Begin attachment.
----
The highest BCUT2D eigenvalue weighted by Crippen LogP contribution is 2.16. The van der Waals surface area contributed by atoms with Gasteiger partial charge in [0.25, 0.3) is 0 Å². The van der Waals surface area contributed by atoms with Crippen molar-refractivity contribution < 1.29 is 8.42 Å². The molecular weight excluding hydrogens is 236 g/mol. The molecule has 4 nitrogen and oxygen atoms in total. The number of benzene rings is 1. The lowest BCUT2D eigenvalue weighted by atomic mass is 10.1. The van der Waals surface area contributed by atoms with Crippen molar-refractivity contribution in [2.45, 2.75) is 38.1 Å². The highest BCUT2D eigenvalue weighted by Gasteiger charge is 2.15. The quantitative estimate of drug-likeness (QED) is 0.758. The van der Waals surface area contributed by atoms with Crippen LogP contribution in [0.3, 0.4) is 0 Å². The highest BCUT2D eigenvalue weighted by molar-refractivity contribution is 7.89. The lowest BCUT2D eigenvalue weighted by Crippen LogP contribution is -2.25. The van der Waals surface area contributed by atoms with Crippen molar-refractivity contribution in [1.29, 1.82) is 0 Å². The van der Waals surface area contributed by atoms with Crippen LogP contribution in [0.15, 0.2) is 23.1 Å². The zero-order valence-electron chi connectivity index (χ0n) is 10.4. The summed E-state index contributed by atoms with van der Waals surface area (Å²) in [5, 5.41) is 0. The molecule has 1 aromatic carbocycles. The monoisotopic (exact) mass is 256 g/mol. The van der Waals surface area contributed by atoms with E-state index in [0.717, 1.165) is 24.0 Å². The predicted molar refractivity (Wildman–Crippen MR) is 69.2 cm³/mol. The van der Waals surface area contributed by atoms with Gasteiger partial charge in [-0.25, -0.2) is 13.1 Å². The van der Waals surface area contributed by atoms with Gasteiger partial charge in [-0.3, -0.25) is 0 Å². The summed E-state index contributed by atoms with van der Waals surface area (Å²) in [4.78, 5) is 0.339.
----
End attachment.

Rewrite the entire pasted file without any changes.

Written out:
The highest BCUT2D eigenvalue weighted by Crippen LogP contribution is 2.16. The van der Waals surface area contributed by atoms with Gasteiger partial charge in [0.25, 0.3) is 0 Å². The van der Waals surface area contributed by atoms with Crippen molar-refractivity contribution < 1.29 is 8.42 Å². The molecular weight excluding hydrogens is 236 g/mol. The molecule has 4 nitrogen and oxygen atoms in total. The number of benzene rings is 1. The lowest BCUT2D eigenvalue weighted by atomic mass is 10.1. The van der Waals surface area contributed by atoms with Crippen molar-refractivity contribution in [2.45, 2.75) is 38.1 Å². The highest BCUT2D eigenvalue weighted by Gasteiger charge is 2.15. The quantitative estimate of drug-likeness (QED) is 0.758. The van der Waals surface area contributed by atoms with Crippen LogP contribution in [0.3, 0.4) is 0 Å². The highest BCUT2D eigenvalue weighted by molar-refractivity contribution is 7.89. The lowest BCUT2D eigenvalue weighted by Crippen LogP contribution is -2.25. The van der Waals surface area contributed by atoms with Crippen molar-refractivity contribution in [1.29, 1.82) is 0 Å². The van der Waals surface area contributed by atoms with Crippen LogP contribution in [0.15, 0.2) is 23.1 Å². The zero-order valence-electron chi connectivity index (χ0n) is 10.4. The summed E-state index contributed by atoms with van der Waals surface area (Å²) in [5, 5.41) is 0. The molecule has 1 aromatic carbocycles. The monoisotopic (exact) mass is 256 g/mol. The van der Waals surface area contributed by atoms with E-state index in [0.717, 1.165) is 24.0 Å². The predicted molar refractivity (Wildman–Crippen MR) is 69.2 cm³/mol. The van der Waals surface area contributed by atoms with Gasteiger partial charge in [-0.25, -0.2) is 13.1 Å². The van der Waals surface area contributed by atoms with Gasteiger partial charge in [-0.3, -0.25) is 0 Å². The summed E-state index contributed by atoms with van der Waals surface area (Å²) in [4.78, 5) is 0.339.